The first time lethal gas was deployed was by the German Army against the Canadian Corps at Ypes. The French army broke and ran. The Canadians pissed in their handkerchiefs, socks, shirt tails...whatever they had....wrapped it over their mouths and noses and stood their ground. The Germans were stunned when they advanced, they expected everyone to be dead, not shooting them. Then the Canadians counter-attacked with bayonets. The Germans lost control of their bladders and ran. Canadians don't run...especially the ones from Alberta.
 

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Interesting story about WW2 you posted; I'd never heard it before. Certainly sounds credible.
 

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Germany developed the extremely lethal gases Sarin and Zyklon B during the war. Upon surrender, Germany was found to have 7,000 tons of Sarin gas alone, which is enough to kill every person in 30 cities the size of Paris.

Himself a victim of mustard gas during WWI, Hitler knew first-hand what it could do to his soldiers, and perhaps that is one of the reasons why, along with the threat of retaliation, he never deployed poison gas in combat, even when his country was on the verge of destruction. Aside from Japan, thankfully none of the other Axis or Allied powers opened that Pandora’s Box during the war.
Not precisely correct. Sarin was developed in 1938, along with Tabun. IG Farben was looking for more effective insecticides and stumbled over two substances that turned out to be frightful war gases.

Zyklon B was developed by German chemist Fritz Haber from a World War I war gas, Zyklon, which in turn was evolved from hydrogen cyanide, used as a pesticide in the United States beginning in the 1880s. Zyklon B was routinely used to insure no insects came across the border in fruit shipments from Mexico, Central, and South America beginning in the late 1920s. It was also used for delousing clothing without the need for live steam or boiling, which was the standard delousing method at the time. It was sitting right there on the shelf when the SS came looking for an efficient death agent for the Final Solution.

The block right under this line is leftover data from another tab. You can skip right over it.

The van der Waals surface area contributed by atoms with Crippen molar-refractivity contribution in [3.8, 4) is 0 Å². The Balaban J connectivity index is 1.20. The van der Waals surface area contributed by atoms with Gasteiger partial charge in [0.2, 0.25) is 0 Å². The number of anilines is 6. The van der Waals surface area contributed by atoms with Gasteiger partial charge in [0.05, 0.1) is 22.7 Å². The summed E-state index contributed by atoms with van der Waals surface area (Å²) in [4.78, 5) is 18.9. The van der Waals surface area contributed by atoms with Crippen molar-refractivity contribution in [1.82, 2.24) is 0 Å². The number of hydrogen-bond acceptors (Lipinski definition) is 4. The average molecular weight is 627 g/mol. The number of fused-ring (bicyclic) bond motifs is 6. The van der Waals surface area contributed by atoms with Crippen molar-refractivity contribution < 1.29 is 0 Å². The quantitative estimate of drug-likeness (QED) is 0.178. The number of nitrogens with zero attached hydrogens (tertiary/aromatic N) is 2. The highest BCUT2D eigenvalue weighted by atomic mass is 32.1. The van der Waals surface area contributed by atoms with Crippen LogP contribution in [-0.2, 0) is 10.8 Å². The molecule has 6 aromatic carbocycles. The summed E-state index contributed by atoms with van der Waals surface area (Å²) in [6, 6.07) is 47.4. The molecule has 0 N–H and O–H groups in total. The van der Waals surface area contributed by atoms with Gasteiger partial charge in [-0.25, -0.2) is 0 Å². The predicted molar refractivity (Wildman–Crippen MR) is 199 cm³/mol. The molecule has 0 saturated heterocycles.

But the reason the Germans did not use poison gas in combat during World War II had nothing to do with Hitler's having been gassed during the Great War. The reason was far more practical.

The Allies wondered why the Nazis had not used gas against the Normandy beachhead, a target tailor-made for gas warface. Stanley Lovell, the Deputy Director for Research and Development of the Office of Strategic Services, one of the intelligence types tasked with providing questions for the interrogators of the Nazis leadership, sent that question to them and requested it be asked of Hermann Goering. The Reichmarschall's response?

The reason the Germans did not use gas at Normandy was "Because of the horses. The Wehrmacht was dependent upon horse-drawn transport to supply its troops, and we never developed a gas mask that a horse would tolerate. Every mask we tried resulted in the horse lying down in the traces because it could get enough oxygen to work." Goering further offered the opinion he was surprised Allied intelligence had not learned this.